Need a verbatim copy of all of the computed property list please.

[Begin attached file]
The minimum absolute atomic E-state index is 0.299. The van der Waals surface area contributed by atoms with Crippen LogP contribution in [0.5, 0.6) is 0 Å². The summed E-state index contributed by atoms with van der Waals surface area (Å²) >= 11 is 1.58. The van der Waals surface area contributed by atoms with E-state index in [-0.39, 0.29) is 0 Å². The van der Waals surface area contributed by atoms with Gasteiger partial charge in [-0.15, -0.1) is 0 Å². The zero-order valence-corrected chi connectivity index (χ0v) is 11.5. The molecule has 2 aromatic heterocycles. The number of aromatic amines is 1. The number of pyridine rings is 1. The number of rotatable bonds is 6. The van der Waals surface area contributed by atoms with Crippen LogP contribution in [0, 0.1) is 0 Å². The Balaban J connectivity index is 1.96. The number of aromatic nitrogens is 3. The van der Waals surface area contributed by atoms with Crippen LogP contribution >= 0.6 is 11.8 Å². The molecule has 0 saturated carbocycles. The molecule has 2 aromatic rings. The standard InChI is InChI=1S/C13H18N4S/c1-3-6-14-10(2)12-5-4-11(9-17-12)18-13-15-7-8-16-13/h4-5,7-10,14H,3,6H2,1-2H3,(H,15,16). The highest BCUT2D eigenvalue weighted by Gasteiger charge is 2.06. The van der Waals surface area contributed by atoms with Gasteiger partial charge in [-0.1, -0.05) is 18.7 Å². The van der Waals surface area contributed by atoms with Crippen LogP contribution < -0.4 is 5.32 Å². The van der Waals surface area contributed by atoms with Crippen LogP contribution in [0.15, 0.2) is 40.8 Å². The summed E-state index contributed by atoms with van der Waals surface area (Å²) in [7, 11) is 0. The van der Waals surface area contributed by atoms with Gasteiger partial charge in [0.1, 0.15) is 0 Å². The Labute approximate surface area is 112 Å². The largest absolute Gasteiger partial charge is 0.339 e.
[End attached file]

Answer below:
The minimum absolute atomic E-state index is 0.299. The van der Waals surface area contributed by atoms with Crippen LogP contribution in [0.5, 0.6) is 0 Å². The summed E-state index contributed by atoms with van der Waals surface area (Å²) >= 11 is 1.58. The van der Waals surface area contributed by atoms with E-state index in [-0.39, 0.29) is 0 Å². The van der Waals surface area contributed by atoms with Gasteiger partial charge in [-0.15, -0.1) is 0 Å². The zero-order valence-corrected chi connectivity index (χ0v) is 11.5. The molecule has 2 aromatic heterocycles. The number of aromatic amines is 1. The number of pyridine rings is 1. The number of rotatable bonds is 6. The van der Waals surface area contributed by atoms with Crippen LogP contribution in [0, 0.1) is 0 Å². The Balaban J connectivity index is 1.96. The number of aromatic nitrogens is 3. The van der Waals surface area contributed by atoms with Crippen LogP contribution >= 0.6 is 11.8 Å². The molecule has 0 saturated carbocycles. The molecule has 2 aromatic rings. The standard InChI is InChI=1S/C13H18N4S/c1-3-6-14-10(2)12-5-4-11(9-17-12)18-13-15-7-8-16-13/h4-5,7-10,14H,3,6H2,1-2H3,(H,15,16). The highest BCUT2D eigenvalue weighted by Gasteiger charge is 2.06. The van der Waals surface area contributed by atoms with Gasteiger partial charge in [-0.1, -0.05) is 18.7 Å². The van der Waals surface area contributed by atoms with Crippen LogP contribution < -0.4 is 5.32 Å². The van der Waals surface area contributed by atoms with Crippen LogP contribution in [0.15, 0.2) is 40.8 Å². The summed E-state index contributed by atoms with van der Waals surface area (Å²) in [7, 11) is 0. The van der Waals surface area contributed by atoms with Gasteiger partial charge in [0.1, 0.15) is 0 Å². The Labute approximate surface area is 112 Å². The largest absolute Gasteiger partial charge is 0.339 e.